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Author Topic: Would someone mind recommending a good laser printer?  (Read 9736 times)
mouser
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« Reply #25 on: September 26, 2010, 02:03:53 PM »

your points are excellent -- if you are doing really high volume, then all sorts of other considerations need to be considered, such as: is the machine going to hold up to the high volume, and otherwise small differences can end up being significant (toner cost, noise, speed).
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johnk
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« Reply #26 on: September 26, 2010, 05:59:16 PM »

Yes, the most important factor (if you're doing any serious level of printing) is cost per page. So the key questions are: (1) durability of printer (2) toner cost and (3) how often the drum or other parts need replacing. Cheap printers aimed at the consumer market are often a false economy (and that goes for lasers as well as inkjets).

My best tech bargain in recent years was a second-hand laser printer on Ebay.

Business-class laser printers sell second-hand for a tiny fraction of their original value, presumably because so many companies are on those service contracts which replace printers every two or three years, whether they need them or not.

At the time I bought my printer (an HP 2300dn -- d=duplex, n=network), they were selling on Ebay for about £80, about 10 per cent of their price new.

So for £80 I got a heavy-duty laser printer in excellent condition (with an almost-full toner cartridge, new price up to £90!). The print engine is designed to cope with 25,000 pages a month. My printer had printed a total of 10,000 pages in its previous life, so it was almost new in terms of usage.

But best of all is the cost per page -- the cartridges print 6,000 pages, so even if you pay full price, that's only 1.5p per page. But I've never paid more than £30 (and that's for genuine HP units, not remanufactured/refilled stuff), so my toner cost per page is 0.5p.

It has been totally reliable, and is used as the household printer because of its network capabilities. It has never jammed, and I use duplex all the time. It's worth considering this route.
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techidave
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« Reply #27 on: September 26, 2010, 07:24:42 PM »


Many people are quite happy with Brothers. However, they are a disposable printers.

Disposable printers?  Even then you can get a "disposable" one that last like the energizer bunny.  Our school has a HP 1100 Laserjet with 100,000 pages on it in its 12 year or so life span.  While that is rare for a printer that is rated at 30,000 pages for its life, it does happen.   The only thing that has been done to it is the kit to fix the pulling multiple pages problem.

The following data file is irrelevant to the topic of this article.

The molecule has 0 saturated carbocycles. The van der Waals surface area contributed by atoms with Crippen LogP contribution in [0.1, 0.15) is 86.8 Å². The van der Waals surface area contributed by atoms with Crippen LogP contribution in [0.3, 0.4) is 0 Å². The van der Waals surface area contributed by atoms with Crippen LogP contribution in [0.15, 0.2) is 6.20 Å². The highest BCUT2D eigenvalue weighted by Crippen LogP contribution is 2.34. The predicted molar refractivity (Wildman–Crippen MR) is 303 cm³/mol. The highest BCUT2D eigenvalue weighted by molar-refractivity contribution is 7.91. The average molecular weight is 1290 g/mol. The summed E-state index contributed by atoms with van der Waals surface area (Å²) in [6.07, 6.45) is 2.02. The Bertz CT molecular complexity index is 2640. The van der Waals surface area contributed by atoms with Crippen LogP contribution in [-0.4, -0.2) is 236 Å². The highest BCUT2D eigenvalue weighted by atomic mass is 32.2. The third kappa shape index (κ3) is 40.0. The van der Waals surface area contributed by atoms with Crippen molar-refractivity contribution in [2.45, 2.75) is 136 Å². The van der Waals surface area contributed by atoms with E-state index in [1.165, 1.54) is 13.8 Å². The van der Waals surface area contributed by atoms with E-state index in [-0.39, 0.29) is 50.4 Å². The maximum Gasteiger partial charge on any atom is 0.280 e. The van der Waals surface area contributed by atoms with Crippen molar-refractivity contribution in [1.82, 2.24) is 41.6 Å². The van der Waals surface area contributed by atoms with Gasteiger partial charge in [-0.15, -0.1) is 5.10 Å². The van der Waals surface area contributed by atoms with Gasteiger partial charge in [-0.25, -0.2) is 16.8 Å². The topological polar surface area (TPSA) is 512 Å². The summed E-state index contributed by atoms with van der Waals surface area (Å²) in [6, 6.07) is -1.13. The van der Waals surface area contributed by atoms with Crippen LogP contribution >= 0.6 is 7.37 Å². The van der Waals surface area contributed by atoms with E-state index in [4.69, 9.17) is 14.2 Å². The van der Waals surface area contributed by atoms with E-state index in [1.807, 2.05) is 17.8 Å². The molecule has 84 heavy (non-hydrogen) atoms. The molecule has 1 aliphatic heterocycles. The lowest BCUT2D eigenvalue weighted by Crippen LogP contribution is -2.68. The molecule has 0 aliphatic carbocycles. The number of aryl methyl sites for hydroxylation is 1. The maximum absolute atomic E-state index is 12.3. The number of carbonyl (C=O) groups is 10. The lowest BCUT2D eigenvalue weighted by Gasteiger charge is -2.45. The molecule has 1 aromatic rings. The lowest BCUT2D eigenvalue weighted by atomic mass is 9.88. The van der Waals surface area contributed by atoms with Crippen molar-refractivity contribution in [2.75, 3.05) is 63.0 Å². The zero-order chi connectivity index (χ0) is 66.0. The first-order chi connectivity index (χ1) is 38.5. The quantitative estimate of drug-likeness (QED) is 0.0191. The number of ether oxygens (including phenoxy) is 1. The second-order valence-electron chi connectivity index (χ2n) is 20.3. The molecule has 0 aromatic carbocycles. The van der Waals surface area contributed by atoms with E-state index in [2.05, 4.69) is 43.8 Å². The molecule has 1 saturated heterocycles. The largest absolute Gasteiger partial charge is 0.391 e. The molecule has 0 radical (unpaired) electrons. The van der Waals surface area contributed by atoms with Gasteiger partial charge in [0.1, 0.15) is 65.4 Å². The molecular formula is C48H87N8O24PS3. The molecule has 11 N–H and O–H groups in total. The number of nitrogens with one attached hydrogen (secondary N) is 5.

I have had good luck with some Samsung Lasers like a ML2150 and 3050.  Also had good lluck with the HP 2200 and 2300 Laserjets along with a Xerox Docuprint N2125.
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ppass
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« Reply #28 on: November 03, 2010, 05:35:51 AM »

Keep away from Samsung. I bought the 350N (color laser). Their customer service is terrible. The technician came 6 times into my house to try to repair it. Total waste of time on calls to the customer service center. I won't buy anything from Samsung anymore.
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ahha
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« Reply #29 on: November 03, 2010, 02:48:08 PM »

You should seriously look at Brother printers.  I have 6 of them and they are just solid workhorses.  Have lasted years and am still using them.  Very reliable and very very cheap on toner, hardly ever jam.
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corps59
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« Reply #30 on: November 03, 2010, 04:53:10 PM »

A few weeks ago I bought a new HP LaserJet P2055dn from Hewlett Packard on-line, and had it delivered to my home office (the printer is considered a business printer even though I bought it for home use). It was a replacement for a previous HP printer that got old, but it had an add-on duplexer that I found to be invaluable. The P2055dn was my choice because it has an internal duplexer. AND, my new printer is physically a lot smaller than my previous printer. If I remember correctly, a second paper tray can be purchased, but I did not elect that option.

The P2055dn printer is well worth buying and using.
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nmr
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« Reply #31 on: November 04, 2010, 08:13:32 AM »

Brother HL-5250DN

I second this printer. The toners are real cheap. They print a lot well and also do auto duplex if im not mistaken. and it networks. the printer is cheap too. I second this. For my previous office i got like 5-8 of these!!!!
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Rocketboy
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« Reply #32 on: November 04, 2010, 12:19:11 PM »

I have a Samsung  CLX-3175F.. it's color, and has a scanner/copier built in.  It can also do faxes (if you are into that sort of thing) and it has wi-fi built in, so it doesn't have to be teathered to your PC.  I got a deal and a half on it as well.